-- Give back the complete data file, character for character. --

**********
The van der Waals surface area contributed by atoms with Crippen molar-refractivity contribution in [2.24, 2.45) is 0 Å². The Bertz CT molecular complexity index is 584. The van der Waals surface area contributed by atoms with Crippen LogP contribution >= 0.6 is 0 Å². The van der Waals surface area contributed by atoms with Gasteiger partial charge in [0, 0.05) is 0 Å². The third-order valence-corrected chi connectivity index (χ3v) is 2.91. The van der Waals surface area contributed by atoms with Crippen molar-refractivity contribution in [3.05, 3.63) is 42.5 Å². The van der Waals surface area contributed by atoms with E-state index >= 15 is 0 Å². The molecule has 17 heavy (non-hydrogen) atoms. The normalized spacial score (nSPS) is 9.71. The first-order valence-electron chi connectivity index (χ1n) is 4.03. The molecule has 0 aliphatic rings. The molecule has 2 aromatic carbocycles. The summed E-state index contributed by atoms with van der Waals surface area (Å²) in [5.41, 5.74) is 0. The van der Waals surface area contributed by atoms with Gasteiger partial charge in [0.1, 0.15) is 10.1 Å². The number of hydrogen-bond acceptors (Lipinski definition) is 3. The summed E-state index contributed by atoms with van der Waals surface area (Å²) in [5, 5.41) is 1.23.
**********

The van der Waals surface area contributed by atoms with Crippen molar-refractivity contribution in [2.24, 2.45) is 0 Å². The Bertz CT molecular complexity index is 584. The van der Waals surface area contributed by atoms with Crippen LogP contribution >= 0.6 is 0 Å². The van der Waals surface area contributed by atoms with Gasteiger partial charge in [0, 0.05) is 0 Å². The third-order valence-corrected chi connectivity index (χ3v) is 2.91. The van der Waals surface area contributed by atoms with Crippen molar-refractivity contribution in [3.05, 3.63) is 42.5 Å². The van der Waals surface area contributed by atoms with E-state index >= 15 is 0 Å². The molecule has 17 heavy (non-hydrogen) atoms. The normalized spacial score (nSPS) is 9.71. The first-order valence-electron chi connectivity index (χ1n) is 4.03. The molecule has 0 aliphatic rings. The molecule has 2 aromatic carbocycles. The summed E-state index contributed by atoms with van der Waals surface area (Å²) in [5.41, 5.74) is 0. The van der Waals surface area contributed by atoms with Gasteiger partial charge in [0.1, 0.15) is 10.1 Å². The number of hydrogen-bond acceptors (Lipinski definition) is 3. The summed E-state index contributed by atoms with van der Waals surface area (Å²) in [5, 5.41) is 1.23.